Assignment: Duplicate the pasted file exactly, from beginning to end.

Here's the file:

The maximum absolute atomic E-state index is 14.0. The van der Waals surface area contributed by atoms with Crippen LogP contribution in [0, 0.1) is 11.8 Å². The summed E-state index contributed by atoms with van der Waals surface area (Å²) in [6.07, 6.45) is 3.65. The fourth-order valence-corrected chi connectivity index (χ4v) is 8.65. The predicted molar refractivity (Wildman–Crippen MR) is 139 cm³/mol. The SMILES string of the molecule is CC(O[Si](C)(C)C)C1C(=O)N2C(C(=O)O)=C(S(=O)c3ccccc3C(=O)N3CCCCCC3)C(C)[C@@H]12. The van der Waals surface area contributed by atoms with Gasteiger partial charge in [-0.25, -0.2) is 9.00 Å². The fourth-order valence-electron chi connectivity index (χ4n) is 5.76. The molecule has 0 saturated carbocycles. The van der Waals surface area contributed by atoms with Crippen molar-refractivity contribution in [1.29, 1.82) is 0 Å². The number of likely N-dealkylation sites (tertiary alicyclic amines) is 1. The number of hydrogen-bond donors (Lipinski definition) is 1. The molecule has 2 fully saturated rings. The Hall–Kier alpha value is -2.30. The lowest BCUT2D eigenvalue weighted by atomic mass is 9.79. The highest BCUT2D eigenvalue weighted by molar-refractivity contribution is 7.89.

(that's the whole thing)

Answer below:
The maximum absolute atomic E-state index is 14.0. The van der Waals surface area contributed by atoms with Crippen LogP contribution in [0, 0.1) is 11.8 Å². The summed E-state index contributed by atoms with van der Waals surface area (Å²) in [6.07, 6.45) is 3.65. The fourth-order valence-corrected chi connectivity index (χ4v) is 8.65. The predicted molar refractivity (Wildman–Crippen MR) is 139 cm³/mol. The SMILES string of the molecule is CC(O[Si](C)(C)C)C1C(=O)N2C(C(=O)O)=C(S(=O)c3ccccc3C(=O)N3CCCCCC3)C(C)[C@@H]12. The van der Waals surface area contributed by atoms with Gasteiger partial charge in [-0.25, -0.2) is 9.00 Å². The fourth-order valence-electron chi connectivity index (χ4n) is 5.76. The molecule has 0 saturated carbocycles. The van der Waals surface area contributed by atoms with Crippen molar-refractivity contribution in [1.29, 1.82) is 0 Å². The number of likely N-dealkylation sites (tertiary alicyclic amines) is 1. The number of hydrogen-bond donors (Lipinski definition) is 1. The molecule has 2 fully saturated rings. The Hall–Kier alpha value is -2.30. The lowest BCUT2D eigenvalue weighted by atomic mass is 9.79. The highest BCUT2D eigenvalue weighted by molar-refractivity contribution is 7.89.